Toss together equal portions of luck, fortunate, serendipity, and a sorely needed dose of genuine humanity all went into the mix of the most current episode I am just blessed to click buttons for the OEG Voices Podcast I have been doing for Open Education Global.

This was easily more than just a podcast, this was a moment of sheer positivity that seems more rare these days. I don’t think most of my colleagues truly grasped how powerful a thing we had made possible, simply by offering an invitation to talk, without script or structure.

I’ve already alluded to this episode in my rush of excitement to be part of a series of live, unstructured events for Open Education Week. On the middle day of the week, that just so happened to be International Women’s Day, we had coordinated a conversation with Tetiana Kolesnykova, Director of the Scientific Library at the Ukrainian State University of Science and Technologies, made possible by librarians Paola Corti and Mira Buist-Zhuk (I remain in awe of Mira for her super heroic translation skills to go back and forth between me in English and in Ukrainian for Tetiana).

I had suggested setting this up maybe 2 weeks prior in an email to Paolo who had invited Tetiana who had said she would be there “if she had sufficient electricity.”

Let that one sink in.

Now I am tempted to describe it all over again, but it’s more or less been blogged already by me, and you get as well the full audio of course, transcripts in English and Ukrainian, but mostly, take the time to listen to Tetiana tell how she and her colleagues managed to keep their university mission alive through a war time invasion– just a year ago.

Just to summarize, just three weeks after bombs fell on Dnipro, Tetiana and her colleagues put into operation a crisis plan developed during the pandemic, organized how to provide all kinds of support, including course, library, and research, and she and her staff were at their library just 3 weeks later carrying out this heroic effort.

And it was not like Open Education had to swoop in to offer the OER goodies as a new offering of benevolence; Tetiana and the Scientific library had been practicing, facilitating open access publishing, OER awareness since 2009.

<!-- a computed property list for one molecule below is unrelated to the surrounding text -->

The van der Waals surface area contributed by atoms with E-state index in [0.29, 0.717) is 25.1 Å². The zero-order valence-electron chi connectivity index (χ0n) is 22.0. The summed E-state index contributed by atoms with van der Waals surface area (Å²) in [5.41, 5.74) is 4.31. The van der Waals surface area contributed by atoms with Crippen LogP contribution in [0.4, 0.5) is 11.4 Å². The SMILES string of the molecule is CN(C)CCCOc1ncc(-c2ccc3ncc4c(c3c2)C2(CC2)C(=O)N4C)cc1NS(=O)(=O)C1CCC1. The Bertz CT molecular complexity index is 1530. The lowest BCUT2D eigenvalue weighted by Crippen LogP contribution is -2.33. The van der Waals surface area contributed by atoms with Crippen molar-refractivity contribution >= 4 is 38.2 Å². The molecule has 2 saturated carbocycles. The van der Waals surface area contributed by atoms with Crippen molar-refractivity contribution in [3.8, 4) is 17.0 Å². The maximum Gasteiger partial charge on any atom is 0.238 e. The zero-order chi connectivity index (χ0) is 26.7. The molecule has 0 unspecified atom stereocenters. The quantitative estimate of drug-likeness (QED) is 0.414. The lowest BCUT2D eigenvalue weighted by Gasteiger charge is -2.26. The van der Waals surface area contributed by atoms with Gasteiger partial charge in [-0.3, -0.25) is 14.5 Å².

I could not be more honored to just have this time, and in fact, after an hour when I offered and out, Tetiana wanted to keep talking.

After I had published the episode, I drafted an email of thanks to Tetiana, relying on Google Translate to try and turn my words into Ukrainian. She replied (in turn I think by translation):

Hello, dear Alan!
You made me and my family extremely happy people late last night!

In my previous life (before the war), I would never have thought that I would be a part of such a wonderful international project. In addition, you created a very cozy and friendly atmosphere in which I, as a guest, felt very comfortable.

At the beginning of the meeting, I was very nervous because: firstly, I didn’t have such experience in recording; secondly, I didn’t have time to prepare; and thirdly, I didn’t know what questions you would ask me.

But your kindness and sincere support, the enormous help of Paola and Mira, as well as the pleasant faces of Marcela and the other participants in your online studio, removed all barriers.

Thank you very much, Alan!
You, along with Paola and Mira, gave me wonderful emotions!

Alan, my colleagues and I (librarians, teachers, researchers) are also very interested in creating opportunities for collaboration. I would be happy to bring your suggestions to them.  I look forward to it.

Thank you very, very much to you, your friends in the studio, your family and everyone who supports Ukrainians in this terrible war.

Your help is invaluable.

email from Tetiana Kolesnykova

I remain firmly convinced that open education is often too focused on the stuff- the resources, licenses, courses, platforms, when really, the most important factors are just being able to have human conversations and connections like these.

Just sit down and say ??????.

Featured Image: My own combination (no artificial intelligence even allowed) of a screenshot of the Ukrainian State University of Science and Technologies web site, a screenshot of the zoom session where we recorded the podcast, and 2011/365/63 On The Air flickr photo by cogdogblog shared under a Creative Commons (BY) license

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An early 90s builder of web stuff and blogging Alan Levine barks at on web storytelling (#ds106 #4life), photography, bending WordPress, and serendipity in the infinite internet river. He thinks it's weird to write about himself in the third person. And he is 100% into the Fediverse (or tells himself so) Tooting as

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